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Pace Mannion’s Las Vegas homecoming interrupted by virus threat

There’s a highlight video of Utah’s 67-61 upset victory over second-seeded UCLA in the 1983 NCAA men’s basketball tournament that is accessible on YouTube.

It’s pretty much a Pace Mannion highlight reel.

The first clip shows Mannion, a 6-foot-7 guard from Las Vegas’ Chaparral High School, slashing past two Bruins to score two of his 18 points. (He also had 10 assists). The second shows him sinking a layup as he crashes into UCLA’s Kenny Fields at Taco Bell Arena in Boise.

Eventually Utah players are jumping up and down, celebrating a huge upset. Bushy-haired Mannion is front and center in the shot. He’s being mobbed by other Utes. His clenched fist is in the air.

“That’s what this tournament is all about,” TV analyst Billy Packer tells his viewers.

It’s a thrill Mannion’s son, Nico, most likely will never experience.

Nico Mannion, one of college basketball’s most sought after recruits, averaged 14 points and 5.3 assists as a freshman for Arizona this season. He matched his season average in the Wildcats’ 77-70 victory over Washington in the first round of the Pac-12 tournament at T-Mobile Arena Wednesday, the day before sports was closed due to the coronavirus pandemic.

There’s a good chance Nico Mannion will declare for the NBA draft when sports return to normal.

In that case, he will never get to jump up and down with teammates during March Madness. Or even trip on his way to the basket for an easy layup, as his father once did, and have a fan club named for him because of it.

“That’s the one reason a lot of these kids who were looking to go pro played one year (of college ball),” Pace Mannion said of the highs and lows of playing in the NCAA tournament. “Nico could have made money. But he said ‘I want to play in March Madness.’ ”

When Pace Mannion said that, sports wasn’t yet closed. It only had been decided that the NCAA men’s and women’s tournaments would be played in front of virtually empty arenas as a safeguard against spreading the virus. The Pac-12 still was contemplating what to do.

By early Thursday morning, the Pac-12 had canceled its tournament.

So had the NCAA.

In the last scene of the 1983 Utah YouTube video, the Utes are shown arriving at the Salt Lake City airport to a raucous reception. A reporter pulls Pace Mannion aside, suggests that Boise may become one of his favorite towns.

“It is now,” says the bushy-haired Ute. “I’m ready to take a vacation up there.”

While Nico Mannion had a nice game against the Huskies Wednesday, it’s doubtful he’ll remember Las Vegas in quite the same way.

Around the horn

— Pace Mannion was a first-team Western Athletic Conference selection who played with NBA stars Tom Chambers and Danny Vranes at Utah. He spent six seasons in the NBA and then several more playing in Italy, where he met his wife and Nico’s mom, Gaia, who played pro volleyball.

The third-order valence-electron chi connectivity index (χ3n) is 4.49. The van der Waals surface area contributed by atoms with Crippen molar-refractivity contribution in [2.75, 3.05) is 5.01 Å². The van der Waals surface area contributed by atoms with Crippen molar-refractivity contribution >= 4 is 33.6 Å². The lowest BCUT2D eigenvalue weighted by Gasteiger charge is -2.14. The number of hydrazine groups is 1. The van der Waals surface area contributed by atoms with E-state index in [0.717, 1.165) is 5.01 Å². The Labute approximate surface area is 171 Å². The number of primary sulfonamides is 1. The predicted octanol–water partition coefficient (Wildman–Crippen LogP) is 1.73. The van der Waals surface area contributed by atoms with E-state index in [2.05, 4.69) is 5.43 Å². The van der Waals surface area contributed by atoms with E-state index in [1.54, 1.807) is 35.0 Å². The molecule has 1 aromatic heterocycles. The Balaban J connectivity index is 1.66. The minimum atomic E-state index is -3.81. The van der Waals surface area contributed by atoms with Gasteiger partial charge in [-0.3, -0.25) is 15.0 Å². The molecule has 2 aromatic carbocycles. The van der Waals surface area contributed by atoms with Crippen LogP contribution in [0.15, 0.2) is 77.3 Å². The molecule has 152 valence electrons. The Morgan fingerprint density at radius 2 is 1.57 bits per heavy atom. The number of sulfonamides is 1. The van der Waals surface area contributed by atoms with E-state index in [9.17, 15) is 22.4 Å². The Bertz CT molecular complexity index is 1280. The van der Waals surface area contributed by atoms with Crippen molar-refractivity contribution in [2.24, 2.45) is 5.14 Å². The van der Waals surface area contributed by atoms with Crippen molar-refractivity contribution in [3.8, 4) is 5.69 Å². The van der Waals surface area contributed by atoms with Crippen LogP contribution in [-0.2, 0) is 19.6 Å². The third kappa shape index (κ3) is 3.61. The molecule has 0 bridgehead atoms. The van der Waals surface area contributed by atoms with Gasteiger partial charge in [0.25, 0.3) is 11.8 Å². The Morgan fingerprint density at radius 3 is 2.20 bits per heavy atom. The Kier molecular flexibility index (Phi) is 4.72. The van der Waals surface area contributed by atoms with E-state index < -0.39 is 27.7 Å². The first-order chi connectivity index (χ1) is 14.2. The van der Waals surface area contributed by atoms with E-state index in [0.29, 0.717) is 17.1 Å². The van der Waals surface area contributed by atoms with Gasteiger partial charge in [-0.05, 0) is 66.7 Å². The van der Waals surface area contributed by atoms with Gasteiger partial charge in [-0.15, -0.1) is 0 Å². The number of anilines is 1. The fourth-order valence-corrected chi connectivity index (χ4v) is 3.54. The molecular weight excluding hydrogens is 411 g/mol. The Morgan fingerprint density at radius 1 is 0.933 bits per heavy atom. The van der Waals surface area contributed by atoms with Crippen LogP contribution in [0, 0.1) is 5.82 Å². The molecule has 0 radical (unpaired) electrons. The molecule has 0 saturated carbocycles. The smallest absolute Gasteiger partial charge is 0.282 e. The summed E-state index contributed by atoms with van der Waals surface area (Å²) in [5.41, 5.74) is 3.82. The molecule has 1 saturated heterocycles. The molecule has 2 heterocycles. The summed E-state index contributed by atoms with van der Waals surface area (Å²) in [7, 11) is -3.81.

But he said he was not the most famous of the Southern Nevada Mannions. That distinction goes to his parents, Jack and Terry, who have a middle school named in their honor in Henderson around the corner from where they live. The football field at Chaparral also is named for Pace’s dad, a longtime athletic director at the school.

“My parents between them put in 63 years in the (Clark County) school district,” Pace Mannion said. “They touched a lot of people here in Las Vegas. They touched a lot of students in high school, in junior high when they first started out. It’s a great legacy. I’m proud of them.”

— Trivia question: Can you name the team that eliminated Pace Mannion and Utah in the 1983 Sweet 16?

— Trivia answer: North Carolina State. Yes, that North Carolina State team, coached by Jim Valvano, that went on to beat mighty Houston for the NCAA championship in Albuquerque on the buzzer-beating dunk by Lorenzo Charles.

The Wolfpack defeated the Utes 75-56 at Dee Events Center in Ogden, Utah.

— Cherie Cordoba, who was Cherie Hogg when she starred and later coached for the UNLV women’s basketball team, has been hired as a women’s assistant at Louisiana State.

The Australian is one of four players in UNLV history to record 100 assists and 100 steals in the same season. She still holds single-season Lady Rebels records for steals (129) and 3-point field goal percentage (.456) and the single-game record for steals (11).


— Before sports became a petri dish, I recently wrote about Mesa Community College’s pipeline from Las Vegas to suburban Phoenix that began in earnest when Rancho High’s Marty Barrett played there before going on to star for the Boston Red Sox.

That prompted a nice note from Kurt Garehime, who played for the top-ranked 1975 and ‘76 Mesa squads. He was the third member of a Mesa outfield that featured former major leaguers Hubie Brooks and Mickey Hatcher.

“Mickey was drafted by Minnesota, Hubie went to the Mets … and I went to Memorex,” wrote the former Las Vegas High standout, whose first job out of college was with the cassette tape company in California’s Silicon Valley.

Contact Ron Kantowski at rkantowski@reviewjournal.com or 702-383-0352. Follow @ronkantowski on Twitter.

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